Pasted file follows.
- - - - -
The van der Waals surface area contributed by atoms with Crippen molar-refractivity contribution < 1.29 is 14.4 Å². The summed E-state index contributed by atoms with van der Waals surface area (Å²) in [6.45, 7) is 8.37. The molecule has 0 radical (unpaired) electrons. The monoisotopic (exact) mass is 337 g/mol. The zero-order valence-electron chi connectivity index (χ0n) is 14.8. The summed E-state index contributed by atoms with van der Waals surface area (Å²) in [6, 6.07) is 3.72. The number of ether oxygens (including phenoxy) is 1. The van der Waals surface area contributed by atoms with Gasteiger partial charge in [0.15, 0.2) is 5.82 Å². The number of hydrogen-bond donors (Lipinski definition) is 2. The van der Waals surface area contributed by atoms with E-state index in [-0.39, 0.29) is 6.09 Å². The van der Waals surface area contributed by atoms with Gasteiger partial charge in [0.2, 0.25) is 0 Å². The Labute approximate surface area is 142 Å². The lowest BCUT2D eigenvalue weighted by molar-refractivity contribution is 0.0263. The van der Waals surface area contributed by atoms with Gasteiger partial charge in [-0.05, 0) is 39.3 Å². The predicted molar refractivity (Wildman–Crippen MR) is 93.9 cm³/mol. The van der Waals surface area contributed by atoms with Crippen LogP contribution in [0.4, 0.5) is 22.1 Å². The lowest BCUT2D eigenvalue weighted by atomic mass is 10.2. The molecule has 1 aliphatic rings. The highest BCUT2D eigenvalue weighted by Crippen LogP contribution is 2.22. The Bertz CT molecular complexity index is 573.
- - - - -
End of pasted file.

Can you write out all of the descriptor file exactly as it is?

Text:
The van der Waals surface area contributed by atoms with Crippen molar-refractivity contribution < 1.29 is 14.4 Å². The summed E-state index contributed by atoms with van der Waals surface area (Å²) in [6.45, 7) is 8.37. The molecule has 0 radical (unpaired) electrons. The monoisotopic (exact) mass is 337 g/mol. The zero-order valence-electron chi connectivity index (χ0n) is 14.8. The summed E-state index contributed by atoms with van der Waals surface area (Å²) in [6, 6.07) is 3.72. The number of ether oxygens (including phenoxy) is 1. The van der Waals surface area contributed by atoms with Gasteiger partial charge in [0.15, 0.2) is 5.82 Å². The number of hydrogen-bond donors (Lipinski definition) is 2. The van der Waals surface area contributed by atoms with E-state index in [-0.39, 0.29) is 6.09 Å². The van der Waals surface area contributed by atoms with Gasteiger partial charge in [0.2, 0.25) is 0 Å². The Labute approximate surface area is 142 Å². The lowest BCUT2D eigenvalue weighted by molar-refractivity contribution is 0.0263. The van der Waals surface area contributed by atoms with Gasteiger partial charge in [-0.05, 0) is 39.3 Å². The predicted molar refractivity (Wildman–Crippen MR) is 93.9 cm³/mol. The van der Waals surface area contributed by atoms with Crippen LogP contribution in [0.4, 0.5) is 22.1 Å². The lowest BCUT2D eigenvalue weighted by atomic mass is 10.2. The molecule has 1 aliphatic rings. The highest BCUT2D eigenvalue weighted by Crippen LogP contribution is 2.22. The Bertz CT molecular complexity index is 573.